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KSP at its core is a rocket building and launching sandbox. When creating a rocket you can place engines, fuel cells, structural elements, and even parachutes, allowing you to build a rocket in any shape and size. The end result can even look like a giant doughnut, which might be difficult to get it into outer space. Even if you fail, the entirety of the process is really enjoyable. See More
Kerbal Space Program is not really a pick up and play title. It can take hours just go grasp the basics and the game will keep throwing new concepts at you as you progress into space, even stuff like orbital dynamics. Because of this, it can easily take dozens of hours to truly master this game. See More
The physics engine does a reasonably accurate job of replicating the fundamentals behind both orbital dynamics and rocket design, so by going through the tutorials and experimenting, you're actually learning some real rocket science. See More
As offense, movement and defense are entirely separate stations, you simply cannot beat the game alone in co-op mode, regardless of any single player's skill level. This holds true especially in harder difficulties where constant communication and coordination is critical. See More
Full exploration of the galaxy is planned, allowing you to be able to jump from star system to star system, and fly around within a solar system from planet to planet, eventually going all the way down to a planet's surface at a 1:1 scale in a later update. Planetary landings will require a lot of details to be developed and designed, but you can still see the level of detail shift in action when flying into a planet's rings, where getting close enough show the individual asteroids within, which you can then interact with through mining, or by having a battle among them. See More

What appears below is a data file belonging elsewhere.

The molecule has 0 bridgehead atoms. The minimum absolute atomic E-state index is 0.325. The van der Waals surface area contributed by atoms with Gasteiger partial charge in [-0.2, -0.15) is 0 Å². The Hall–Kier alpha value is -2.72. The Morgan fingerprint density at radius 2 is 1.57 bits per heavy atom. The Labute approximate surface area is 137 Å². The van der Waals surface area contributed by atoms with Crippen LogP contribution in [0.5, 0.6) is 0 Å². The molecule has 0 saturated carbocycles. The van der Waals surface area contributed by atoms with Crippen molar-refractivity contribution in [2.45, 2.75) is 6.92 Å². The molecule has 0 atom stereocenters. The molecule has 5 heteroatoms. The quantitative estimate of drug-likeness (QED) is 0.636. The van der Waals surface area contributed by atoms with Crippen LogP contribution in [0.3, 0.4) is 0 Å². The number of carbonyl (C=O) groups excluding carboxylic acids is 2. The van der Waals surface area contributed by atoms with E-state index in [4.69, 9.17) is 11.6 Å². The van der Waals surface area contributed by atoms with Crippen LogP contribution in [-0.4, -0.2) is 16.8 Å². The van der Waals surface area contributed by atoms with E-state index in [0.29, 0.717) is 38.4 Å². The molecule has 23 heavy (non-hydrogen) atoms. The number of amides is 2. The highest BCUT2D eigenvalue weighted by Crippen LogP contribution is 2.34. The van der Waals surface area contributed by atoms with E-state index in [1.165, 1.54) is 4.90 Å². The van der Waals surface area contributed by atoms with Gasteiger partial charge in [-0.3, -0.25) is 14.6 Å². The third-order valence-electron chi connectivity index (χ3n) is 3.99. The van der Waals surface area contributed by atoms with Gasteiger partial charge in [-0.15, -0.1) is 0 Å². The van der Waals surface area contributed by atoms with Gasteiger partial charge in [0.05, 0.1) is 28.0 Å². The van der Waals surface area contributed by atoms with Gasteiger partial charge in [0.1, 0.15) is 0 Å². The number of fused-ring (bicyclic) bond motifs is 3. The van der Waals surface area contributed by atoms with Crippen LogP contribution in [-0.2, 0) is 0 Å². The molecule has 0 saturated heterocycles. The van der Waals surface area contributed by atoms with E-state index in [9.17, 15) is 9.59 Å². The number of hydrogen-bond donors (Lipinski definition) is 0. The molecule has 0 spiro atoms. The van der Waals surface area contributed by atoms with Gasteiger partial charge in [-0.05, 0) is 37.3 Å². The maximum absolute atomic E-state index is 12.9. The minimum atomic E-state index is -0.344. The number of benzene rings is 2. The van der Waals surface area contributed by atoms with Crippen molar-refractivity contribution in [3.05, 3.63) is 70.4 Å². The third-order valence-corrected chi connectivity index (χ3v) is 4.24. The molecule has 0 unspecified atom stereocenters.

When Elite Dangerous come out, development won't stop. To build a game with the huge scope of Elite Dangerous, not all of it can be done at once, so the developers have adopted an approach of incremental improvement. Various game play elements are being designed as a foundation for later features. For example, although planetary landings aren't going to be available until a later update, the engine has been designed to be able to support going from lightyears away to meters away. See More
Looking up faqs and trade routes from first hand users will be the norm for figuring out many aspects of Elite: Dangerous. On top of this notes will have to be taken, which is made more difficult by the fact the game does not support in game not taking. So a pad and paper is recommended to remember all of the minutia of the game. See More
Elite Dangerous uses publicly available real world star maps that we have of the Milky Way consisting of 150,000 star systems. Although in the current beta, full access to the entire galaxy is limited, in the final game, you will be able to visit any of the 400 billion stars in our galaxy on a 1:1 scale. Stars that we do know of are properly mapped in place and are of the correct type given the information we have about them. Stars we haven't collected data on are procedurally generated which allows you to explore any of the 400 billion of them. Star systems are intelligently simulated using the "Star Forge", a generator that simulates the creation of a star system forming from its nebular cloud to determine what celestial bodies appear and what orbits they have. This feature leads to many varied and unique star systems possibly with planets that can co-orbit around each other, or with binary star systems, and infinitely more possibilities. See More
One of the main aspects online titles like Destiny 2 is character progression, which is done through leveling and collecting new equipment. Your character gets stronger and when you revisit missions/bosses that gave you trouble before, you can beat them with ease, which feels incredibly satisfying. This will push you to play just a bit more, collect a few more guns and armor pieces, defeat a couple more bosses, and before you know it, many hours will have passed. See More
While most online games usually give you permanent color packs for customization, the shaders in Destiny 2 are divided into single colors that can only be used once. You can't preview your new color scheme either, so if you end up with something you dislike, you're stuck with it because you can't change it back. This also means you shouldn't use shaders on leveling gear since you're gonna replace it anyway. As a result most players don't bother with creating unique appearances and everyone looks nearly identical, which is bad for the social aspect of Destiny 2. The sad part is that even though the shaders can drop randomly in the game world, they can also be bought from the in-game store. This makes it feel like customization has been turned into a cash grab by inconveniencing players. See More